The Flying Scotsman


The Flying Scotsman’s first run with the double tender installed by Alan Pegler that allowed it to run non-stop from London to Edinburgh in 1968 when water troughs to allow steam engines to pick up water while running were no longer available. Video Tou Tube, Novawheels

The Flying Scotsman ended service with British Railways in 1963. It was one of the first UK main line express steam locomotives to be privately preserved, being bought by businessman Alan Pegler who had it restored as closely as possible to its original LNER external condition. During Pegler’s ownership the locomotive worked a number of railtours, including a non-stop London–Edinburgh run in 1968 – the year steam traction of service trains ended on BR. Following the end of steam haulage on BR, steam specials using privately owned steam locomotives were also banned for several years and Pegler who already had an agreement to operate Flying Scotsman on BR tracks until 1971, could have capitalised on his monopoly position.

Instead he shipped Flying Scotsman to the USA for a number of tours promoting British businesses. The tour was to be financed by the UK government’s Department of Trade and Industry and several business sponors. Part of the promised funding from the Department of Trade and Industry never materialised and with the tour no longer backed by the DTI several businesses also withdrew. Pegler became personally bankrupt, and if not for a last minute intervention by Sir William McAlpine, the locomotive might well have been cut up in the USA.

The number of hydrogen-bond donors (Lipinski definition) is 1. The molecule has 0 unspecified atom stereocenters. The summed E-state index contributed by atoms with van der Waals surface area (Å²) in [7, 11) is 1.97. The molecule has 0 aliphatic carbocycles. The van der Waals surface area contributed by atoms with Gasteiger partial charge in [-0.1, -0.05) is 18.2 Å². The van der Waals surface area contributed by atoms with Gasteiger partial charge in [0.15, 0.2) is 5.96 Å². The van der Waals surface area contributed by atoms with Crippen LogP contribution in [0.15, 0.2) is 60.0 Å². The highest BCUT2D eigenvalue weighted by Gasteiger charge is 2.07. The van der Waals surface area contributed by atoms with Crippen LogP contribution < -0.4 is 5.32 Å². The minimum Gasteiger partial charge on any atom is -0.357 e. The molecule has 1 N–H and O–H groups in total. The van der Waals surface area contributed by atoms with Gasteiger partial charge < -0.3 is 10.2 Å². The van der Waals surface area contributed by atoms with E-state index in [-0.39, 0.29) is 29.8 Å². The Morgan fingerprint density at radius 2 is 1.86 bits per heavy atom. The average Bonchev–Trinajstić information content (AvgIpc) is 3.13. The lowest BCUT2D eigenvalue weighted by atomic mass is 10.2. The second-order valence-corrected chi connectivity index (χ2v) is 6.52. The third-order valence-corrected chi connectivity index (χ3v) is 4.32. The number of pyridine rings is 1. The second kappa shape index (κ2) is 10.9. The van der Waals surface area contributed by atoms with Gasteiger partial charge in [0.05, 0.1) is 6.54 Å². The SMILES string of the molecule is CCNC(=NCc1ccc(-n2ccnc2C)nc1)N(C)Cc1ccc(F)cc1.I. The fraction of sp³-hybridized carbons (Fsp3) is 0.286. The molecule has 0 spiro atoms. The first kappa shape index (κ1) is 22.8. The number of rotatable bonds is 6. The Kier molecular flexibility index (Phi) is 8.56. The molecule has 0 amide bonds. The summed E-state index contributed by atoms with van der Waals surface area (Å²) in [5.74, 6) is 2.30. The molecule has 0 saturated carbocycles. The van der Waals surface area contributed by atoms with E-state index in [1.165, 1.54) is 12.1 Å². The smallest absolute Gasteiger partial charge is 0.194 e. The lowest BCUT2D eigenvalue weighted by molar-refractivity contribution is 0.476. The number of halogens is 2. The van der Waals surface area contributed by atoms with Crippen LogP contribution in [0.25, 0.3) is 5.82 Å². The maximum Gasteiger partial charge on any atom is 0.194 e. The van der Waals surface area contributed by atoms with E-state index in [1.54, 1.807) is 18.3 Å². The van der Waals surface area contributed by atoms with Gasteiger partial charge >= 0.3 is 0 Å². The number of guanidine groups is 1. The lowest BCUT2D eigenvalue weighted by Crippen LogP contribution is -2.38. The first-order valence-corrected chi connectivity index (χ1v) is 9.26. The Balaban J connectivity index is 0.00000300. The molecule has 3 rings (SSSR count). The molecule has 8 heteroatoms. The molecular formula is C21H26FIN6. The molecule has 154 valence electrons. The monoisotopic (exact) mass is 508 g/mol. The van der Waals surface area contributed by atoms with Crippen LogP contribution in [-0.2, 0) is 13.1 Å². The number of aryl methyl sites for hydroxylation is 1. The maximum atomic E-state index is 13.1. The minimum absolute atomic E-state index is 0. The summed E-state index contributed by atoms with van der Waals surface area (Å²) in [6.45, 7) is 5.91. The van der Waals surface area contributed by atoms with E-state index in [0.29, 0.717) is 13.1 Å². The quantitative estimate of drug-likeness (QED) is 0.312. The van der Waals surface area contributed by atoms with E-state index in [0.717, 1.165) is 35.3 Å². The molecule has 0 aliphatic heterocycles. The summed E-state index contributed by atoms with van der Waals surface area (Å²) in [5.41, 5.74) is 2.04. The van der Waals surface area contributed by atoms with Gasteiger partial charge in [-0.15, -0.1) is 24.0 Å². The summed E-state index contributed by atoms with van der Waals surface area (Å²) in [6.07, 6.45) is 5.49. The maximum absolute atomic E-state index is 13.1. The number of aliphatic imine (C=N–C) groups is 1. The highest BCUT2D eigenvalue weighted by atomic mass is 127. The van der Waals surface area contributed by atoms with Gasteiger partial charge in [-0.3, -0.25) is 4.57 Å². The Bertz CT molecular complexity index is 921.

Flying Scotsman continued to have an eventful life visiting Australia in 1988, The locomotive continued to be a costly investment both for Sir William and its subsequent owner, Tony Marchington. In 2004 Marchington put the locomotive for sale and it was bought for £2 million plus by the National Railway Museum in York.

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